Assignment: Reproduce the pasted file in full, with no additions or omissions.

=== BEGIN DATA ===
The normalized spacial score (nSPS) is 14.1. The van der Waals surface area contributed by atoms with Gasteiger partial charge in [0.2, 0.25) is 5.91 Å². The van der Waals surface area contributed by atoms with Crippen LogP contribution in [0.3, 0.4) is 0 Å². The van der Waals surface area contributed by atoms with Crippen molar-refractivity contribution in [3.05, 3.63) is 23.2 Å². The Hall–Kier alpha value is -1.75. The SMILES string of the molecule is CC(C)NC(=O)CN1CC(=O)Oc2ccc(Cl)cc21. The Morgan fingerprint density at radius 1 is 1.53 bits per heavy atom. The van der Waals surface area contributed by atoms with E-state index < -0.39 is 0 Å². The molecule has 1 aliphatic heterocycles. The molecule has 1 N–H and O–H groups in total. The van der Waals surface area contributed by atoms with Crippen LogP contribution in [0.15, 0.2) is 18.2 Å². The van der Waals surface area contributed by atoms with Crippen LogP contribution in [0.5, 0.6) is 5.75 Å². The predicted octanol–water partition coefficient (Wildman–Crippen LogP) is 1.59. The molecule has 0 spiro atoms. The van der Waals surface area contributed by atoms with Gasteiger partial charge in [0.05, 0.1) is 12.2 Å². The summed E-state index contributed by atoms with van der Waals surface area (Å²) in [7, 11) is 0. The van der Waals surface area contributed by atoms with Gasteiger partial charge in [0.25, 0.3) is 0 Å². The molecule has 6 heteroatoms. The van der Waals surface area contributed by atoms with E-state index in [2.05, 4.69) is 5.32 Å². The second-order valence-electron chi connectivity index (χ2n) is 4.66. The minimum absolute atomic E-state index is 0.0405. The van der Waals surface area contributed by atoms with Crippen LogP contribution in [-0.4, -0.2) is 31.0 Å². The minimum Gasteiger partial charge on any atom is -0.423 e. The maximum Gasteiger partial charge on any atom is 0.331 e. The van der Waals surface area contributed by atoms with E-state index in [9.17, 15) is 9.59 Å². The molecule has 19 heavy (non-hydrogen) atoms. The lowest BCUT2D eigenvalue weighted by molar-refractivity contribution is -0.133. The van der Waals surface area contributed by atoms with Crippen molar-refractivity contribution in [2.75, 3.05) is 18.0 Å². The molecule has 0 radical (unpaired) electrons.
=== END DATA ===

The normalized spacial score (nSPS) is 14.1. The van der Waals surface area contributed by atoms with Gasteiger partial charge in [0.2, 0.25) is 5.91 Å². The van der Waals surface area contributed by atoms with Crippen LogP contribution in [0.3, 0.4) is 0 Å². The van der Waals surface area contributed by atoms with Crippen molar-refractivity contribution in [3.05, 3.63) is 23.2 Å². The Hall–Kier alpha value is -1.75. The SMILES string of the molecule is CC(C)NC(=O)CN1CC(=O)Oc2ccc(Cl)cc21. The Morgan fingerprint density at radius 1 is 1.53 bits per heavy atom. The van der Waals surface area contributed by atoms with E-state index < -0.39 is 0 Å². The molecule has 1 aliphatic heterocycles. The molecule has 1 N–H and O–H groups in total. The van der Waals surface area contributed by atoms with Crippen LogP contribution in [0.15, 0.2) is 18.2 Å². The van der Waals surface area contributed by atoms with Crippen LogP contribution in [0.5, 0.6) is 5.75 Å². The predicted octanol–water partition coefficient (Wildman–Crippen LogP) is 1.59. The molecule has 0 spiro atoms. The van der Waals surface area contributed by atoms with Gasteiger partial charge in [0.05, 0.1) is 12.2 Å². The summed E-state index contributed by atoms with van der Waals surface area (Å²) in [7, 11) is 0. The van der Waals surface area contributed by atoms with Gasteiger partial charge in [0.25, 0.3) is 0 Å². The molecule has 6 heteroatoms. The van der Waals surface area contributed by atoms with E-state index in [2.05, 4.69) is 5.32 Å². The second-order valence-electron chi connectivity index (χ2n) is 4.66. The minimum absolute atomic E-state index is 0.0405. The van der Waals surface area contributed by atoms with Crippen LogP contribution in [-0.4, -0.2) is 31.0 Å². The minimum Gasteiger partial charge on any atom is -0.423 e. The maximum Gasteiger partial charge on any atom is 0.331 e. The van der Waals surface area contributed by atoms with E-state index in [9.17, 15) is 9.59 Å². The molecule has 19 heavy (non-hydrogen) atoms. The lowest BCUT2D eigenvalue weighted by molar-refractivity contribution is -0.133. The van der Waals surface area contributed by atoms with Crippen molar-refractivity contribution in [2.75, 3.05) is 18.0 Å². The molecule has 0 radical (unpaired) electrons.